California is known for having complex regulations. The state is not afraid to experiment with regulatory procedures, making it difficult for some businesses to keep up. For example, following the approval of the General Data Protection Regulation by the EU Parliament (read more about the responsibilities of a Controller, Processor, and Data Protection Officer according to the GDPR), California proceeded with data privacy legislation and rolled out the California Consumer Privacy Act (CCPA), a law that affects businesses that collect personal data.
Now that this law has been passed, it has prompted other states to consider something similar. For example, Mississippi proposed a replica of the CCPA, though it died in committee earlier this year. Other states that have proposed laws on data privacy include Hawaii, Maryland and Massachusetts.
What do these privacy laws mean for your small business? Let’s learn more about the CCPA, how it may affect your business and how to prepare for the future.
What is the CCPA?
The CCPA is a bill that goes into effect in 2020 and requires businesses to protect the personal information they obtain from California consumers. This includes privacy policies, security protections and consumer rights. According to the CCPA website, consumers have the right to the following:
- Right to know all data being collected and why
- Right to refuse the sale of their information
- Right to have their data deleted
- Right to opt-in before the sale of information of children under 16
- Right to know when data is shared with third parties
Not all consumer requests have to be followed, but those that are reasonable and applicable should. Businesses have 45 days to respond to consumer requests, and any damages that occur due to a breach can cost a business up to $7,500 USD per customer.
Who Does the CCPA Affect?
Any business that earns $25M USD in revenue each year, sells 50,000 consumer records per year or gets 50% of its revenue from selling personal information must follow the guidelines in the CCPA.
Under this criteria, most small businesses are excluded from the CCPA. According to this article, the average annual revenue for a small business is less than $25M USD. But, does this mean that small businesses won’t be held accountable? No. Small businesses should start thinking about how data is handled within their company.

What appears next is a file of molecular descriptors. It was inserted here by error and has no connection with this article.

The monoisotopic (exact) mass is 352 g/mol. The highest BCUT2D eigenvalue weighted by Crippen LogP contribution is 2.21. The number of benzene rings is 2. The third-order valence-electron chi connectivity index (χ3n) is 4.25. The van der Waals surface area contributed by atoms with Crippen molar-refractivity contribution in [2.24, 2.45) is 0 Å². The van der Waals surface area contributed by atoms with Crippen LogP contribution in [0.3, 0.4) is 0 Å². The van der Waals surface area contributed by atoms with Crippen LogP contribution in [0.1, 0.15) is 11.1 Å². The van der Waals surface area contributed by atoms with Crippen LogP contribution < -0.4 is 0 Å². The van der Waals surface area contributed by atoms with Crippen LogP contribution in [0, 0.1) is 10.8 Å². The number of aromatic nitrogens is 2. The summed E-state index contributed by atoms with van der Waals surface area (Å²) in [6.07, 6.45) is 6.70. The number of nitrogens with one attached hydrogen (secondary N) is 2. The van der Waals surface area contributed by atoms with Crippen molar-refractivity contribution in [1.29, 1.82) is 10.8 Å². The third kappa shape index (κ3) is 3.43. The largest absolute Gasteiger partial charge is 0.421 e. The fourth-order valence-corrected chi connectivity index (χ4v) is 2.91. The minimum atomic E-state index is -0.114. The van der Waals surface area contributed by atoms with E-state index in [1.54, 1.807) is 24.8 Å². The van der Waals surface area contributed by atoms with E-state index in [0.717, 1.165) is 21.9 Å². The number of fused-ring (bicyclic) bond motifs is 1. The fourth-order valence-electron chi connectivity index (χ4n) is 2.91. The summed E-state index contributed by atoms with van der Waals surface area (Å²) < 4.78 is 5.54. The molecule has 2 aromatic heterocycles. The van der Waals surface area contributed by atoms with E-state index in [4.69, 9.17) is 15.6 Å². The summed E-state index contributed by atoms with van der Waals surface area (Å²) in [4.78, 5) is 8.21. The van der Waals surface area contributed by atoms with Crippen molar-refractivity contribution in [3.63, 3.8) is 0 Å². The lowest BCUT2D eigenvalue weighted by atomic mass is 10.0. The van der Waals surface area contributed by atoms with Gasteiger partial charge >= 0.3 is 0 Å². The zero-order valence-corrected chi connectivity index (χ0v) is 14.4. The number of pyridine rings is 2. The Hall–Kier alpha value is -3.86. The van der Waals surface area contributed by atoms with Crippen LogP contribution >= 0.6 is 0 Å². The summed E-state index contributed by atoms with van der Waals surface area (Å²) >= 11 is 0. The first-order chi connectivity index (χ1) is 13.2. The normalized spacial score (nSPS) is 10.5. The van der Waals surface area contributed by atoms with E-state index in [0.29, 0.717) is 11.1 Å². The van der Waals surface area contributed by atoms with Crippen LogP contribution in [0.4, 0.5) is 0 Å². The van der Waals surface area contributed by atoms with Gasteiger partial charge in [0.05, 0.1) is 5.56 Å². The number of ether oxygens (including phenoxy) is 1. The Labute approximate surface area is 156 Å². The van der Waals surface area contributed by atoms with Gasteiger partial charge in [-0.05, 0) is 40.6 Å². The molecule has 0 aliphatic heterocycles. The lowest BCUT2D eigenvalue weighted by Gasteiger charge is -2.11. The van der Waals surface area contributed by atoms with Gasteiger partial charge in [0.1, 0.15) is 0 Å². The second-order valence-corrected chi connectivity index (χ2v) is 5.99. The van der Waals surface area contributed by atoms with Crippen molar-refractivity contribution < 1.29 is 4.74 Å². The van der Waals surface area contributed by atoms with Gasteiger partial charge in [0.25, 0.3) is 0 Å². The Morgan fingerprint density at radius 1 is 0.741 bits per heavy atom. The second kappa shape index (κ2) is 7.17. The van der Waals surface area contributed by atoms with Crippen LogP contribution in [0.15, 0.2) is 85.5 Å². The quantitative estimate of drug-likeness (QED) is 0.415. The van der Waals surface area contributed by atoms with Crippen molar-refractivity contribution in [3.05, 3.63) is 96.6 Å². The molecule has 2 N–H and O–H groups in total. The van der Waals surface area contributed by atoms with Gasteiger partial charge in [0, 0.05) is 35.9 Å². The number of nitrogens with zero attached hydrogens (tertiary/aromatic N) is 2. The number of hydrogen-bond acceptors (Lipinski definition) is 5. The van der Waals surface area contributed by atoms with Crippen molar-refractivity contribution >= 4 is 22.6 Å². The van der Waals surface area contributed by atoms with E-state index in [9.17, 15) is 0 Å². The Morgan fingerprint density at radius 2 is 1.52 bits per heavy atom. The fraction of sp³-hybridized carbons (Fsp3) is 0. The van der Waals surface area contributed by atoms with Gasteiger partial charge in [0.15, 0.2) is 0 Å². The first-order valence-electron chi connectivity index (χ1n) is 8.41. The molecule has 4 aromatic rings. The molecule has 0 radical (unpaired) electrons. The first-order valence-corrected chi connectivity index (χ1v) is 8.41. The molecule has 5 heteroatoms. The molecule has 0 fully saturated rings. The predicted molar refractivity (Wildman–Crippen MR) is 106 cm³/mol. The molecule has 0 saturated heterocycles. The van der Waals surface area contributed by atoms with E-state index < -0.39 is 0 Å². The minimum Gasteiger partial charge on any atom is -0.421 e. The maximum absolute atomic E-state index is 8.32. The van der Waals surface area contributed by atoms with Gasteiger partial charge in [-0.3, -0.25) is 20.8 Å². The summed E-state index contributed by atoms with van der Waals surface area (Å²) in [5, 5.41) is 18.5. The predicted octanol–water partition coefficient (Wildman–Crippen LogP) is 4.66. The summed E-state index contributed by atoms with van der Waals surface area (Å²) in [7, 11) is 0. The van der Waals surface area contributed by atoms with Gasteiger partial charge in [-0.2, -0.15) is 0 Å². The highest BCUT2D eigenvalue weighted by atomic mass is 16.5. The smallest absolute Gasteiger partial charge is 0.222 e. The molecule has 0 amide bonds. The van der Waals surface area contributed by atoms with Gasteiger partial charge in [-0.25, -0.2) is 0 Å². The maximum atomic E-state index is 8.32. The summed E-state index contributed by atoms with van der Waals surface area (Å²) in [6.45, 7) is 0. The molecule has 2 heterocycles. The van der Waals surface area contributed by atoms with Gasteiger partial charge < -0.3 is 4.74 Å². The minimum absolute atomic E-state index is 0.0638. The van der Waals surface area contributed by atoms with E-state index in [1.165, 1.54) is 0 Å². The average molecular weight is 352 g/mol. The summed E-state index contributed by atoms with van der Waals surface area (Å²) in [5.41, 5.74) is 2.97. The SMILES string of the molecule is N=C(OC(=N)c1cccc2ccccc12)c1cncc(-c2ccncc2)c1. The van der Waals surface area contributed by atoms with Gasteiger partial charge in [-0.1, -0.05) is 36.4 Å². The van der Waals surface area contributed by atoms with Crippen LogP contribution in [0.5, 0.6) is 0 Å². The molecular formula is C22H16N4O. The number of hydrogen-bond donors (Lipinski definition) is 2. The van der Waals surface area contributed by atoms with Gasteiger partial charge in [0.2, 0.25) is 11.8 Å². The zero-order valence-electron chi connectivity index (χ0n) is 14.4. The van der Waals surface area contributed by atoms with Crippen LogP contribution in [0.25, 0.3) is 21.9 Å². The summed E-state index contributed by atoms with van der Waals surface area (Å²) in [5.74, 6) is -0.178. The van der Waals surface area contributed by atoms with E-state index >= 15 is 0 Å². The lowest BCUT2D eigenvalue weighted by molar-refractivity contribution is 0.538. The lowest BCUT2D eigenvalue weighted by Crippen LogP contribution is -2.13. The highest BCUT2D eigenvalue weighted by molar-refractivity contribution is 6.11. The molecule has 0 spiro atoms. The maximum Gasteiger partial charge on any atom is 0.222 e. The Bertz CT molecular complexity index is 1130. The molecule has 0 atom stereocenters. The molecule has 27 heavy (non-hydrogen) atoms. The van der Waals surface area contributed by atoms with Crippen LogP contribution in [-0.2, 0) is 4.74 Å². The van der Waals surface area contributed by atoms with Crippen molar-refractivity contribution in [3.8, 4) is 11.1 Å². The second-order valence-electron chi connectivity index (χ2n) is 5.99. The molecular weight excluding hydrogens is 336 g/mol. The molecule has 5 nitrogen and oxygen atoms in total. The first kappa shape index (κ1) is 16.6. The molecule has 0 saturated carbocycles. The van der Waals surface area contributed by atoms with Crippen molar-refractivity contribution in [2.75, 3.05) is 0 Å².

In fact, all businesses should start reviewing how customer data is handled, as the CCPA is impacting other states to consider passing these types of laws. For the most part, state legislators are embracing the language in the CCPA and other similar laws. The definition of “consumer” is broadened and more rights are given to consumers.
What if Your Business isn’t in California?
Even if your business is not in the state, the laws still apply to you if you have customers there. With the new laws in place, you will need to change the way you collect and handle all of your consumer data, or you will need to handle Californians’ data differently.
The latter option will probably prove more difficult and expensive, as this will be an entirely separate group of data. It’s best to move in the direction of handling all customer data in the same manner, in compliance with the CCPA, as this is how things will eventually be. As a business, protecting consumer information should be a priority, whether or not there are laws forcing you to do so. Taking these initiatives today will help you prepare for the future and earn the trust of your customers.
What Can Your Small Business Do to Prepare?
The CCPA goes into effect January 1, 2020, so businesses need to get ready for the law as they will need to be able to respond on January 1, 2020 to consumer inquiries about their data. Many businesses are already reviewing personal data processing, information security and access requests.
No matter what state you are in, you should be taking the appropriate steps to protect customer data. As more states crack down on how consumer information is handled, it might not be long before your state follows suit. Rather than scrambling to get things in order, an early start will give your business time to understand the privacy regulations modeled in the CCPA.
Here are some of the things you can start doing to prepare your small business for a changing data privacy landscape:
- Publicly post a notice disclosing what information is being collected by your business, how it’s being used and to whom it will be sold
- Create a simple opt-out process for the sale of personal information
- Be prepared to delete all personal information if the customer requests that you do so
- You cannot discriminate against those who exercise their right under the CCPA (e.g., charging extra fees to these customers)
Whether your business is big or small, you should take the regulations in the CCPA seriously. This bill has been well-received by state legislators and will likely serve as the foundation for other states’ proposed laws. Plus, if you have customers that come from California, you are legally required to handle their information according to the CCPA come January 1st, 2020.
While small businesses may not face all of the compliance burdens as larger businesses, they could face some. Rather than looking at this as a headache, look at this as an opportunity to improve the safety and protection of your consumers. Now is the time to talk to your digital marketing agency to discuss how you can best protect consumer data.